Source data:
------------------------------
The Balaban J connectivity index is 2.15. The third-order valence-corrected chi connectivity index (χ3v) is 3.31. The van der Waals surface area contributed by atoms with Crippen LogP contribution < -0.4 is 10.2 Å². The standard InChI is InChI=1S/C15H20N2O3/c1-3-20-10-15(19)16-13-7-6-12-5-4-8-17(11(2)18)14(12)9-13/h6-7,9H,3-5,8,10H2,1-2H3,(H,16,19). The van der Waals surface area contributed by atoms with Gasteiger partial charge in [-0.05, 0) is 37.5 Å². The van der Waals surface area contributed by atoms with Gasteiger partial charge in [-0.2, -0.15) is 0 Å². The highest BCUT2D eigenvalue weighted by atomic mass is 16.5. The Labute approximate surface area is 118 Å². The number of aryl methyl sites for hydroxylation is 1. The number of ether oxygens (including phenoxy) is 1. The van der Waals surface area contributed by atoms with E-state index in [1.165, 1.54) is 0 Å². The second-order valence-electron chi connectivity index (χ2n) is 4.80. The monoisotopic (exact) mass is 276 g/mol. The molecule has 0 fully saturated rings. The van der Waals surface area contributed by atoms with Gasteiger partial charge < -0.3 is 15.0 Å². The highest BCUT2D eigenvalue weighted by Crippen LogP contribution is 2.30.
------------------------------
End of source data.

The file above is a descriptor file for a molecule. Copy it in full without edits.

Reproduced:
The Balaban J connectivity index is 2.15. The third-order valence-corrected chi connectivity index (χ3v) is 3.31. The van der Waals surface area contributed by atoms with Crippen LogP contribution < -0.4 is 10.2 Å². The standard InChI is InChI=1S/C15H20N2O3/c1-3-20-10-15(19)16-13-7-6-12-5-4-8-17(11(2)18)14(12)9-13/h6-7,9H,3-5,8,10H2,1-2H3,(H,16,19). The van der Waals surface area contributed by atoms with Gasteiger partial charge in [-0.05, 0) is 37.5 Å². The van der Waals surface area contributed by atoms with Gasteiger partial charge in [-0.2, -0.15) is 0 Å². The highest BCUT2D eigenvalue weighted by atomic mass is 16.5. The Labute approximate surface area is 118 Å². The number of aryl methyl sites for hydroxylation is 1. The number of ether oxygens (including phenoxy) is 1. The van der Waals surface area contributed by atoms with E-state index in [1.165, 1.54) is 0 Å². The second-order valence-electron chi connectivity index (χ2n) is 4.80. The monoisotopic (exact) mass is 276 g/mol. The molecule has 0 fully saturated rings. The van der Waals surface area contributed by atoms with Gasteiger partial charge < -0.3 is 15.0 Å². The highest BCUT2D eigenvalue weighted by Crippen LogP contribution is 2.30.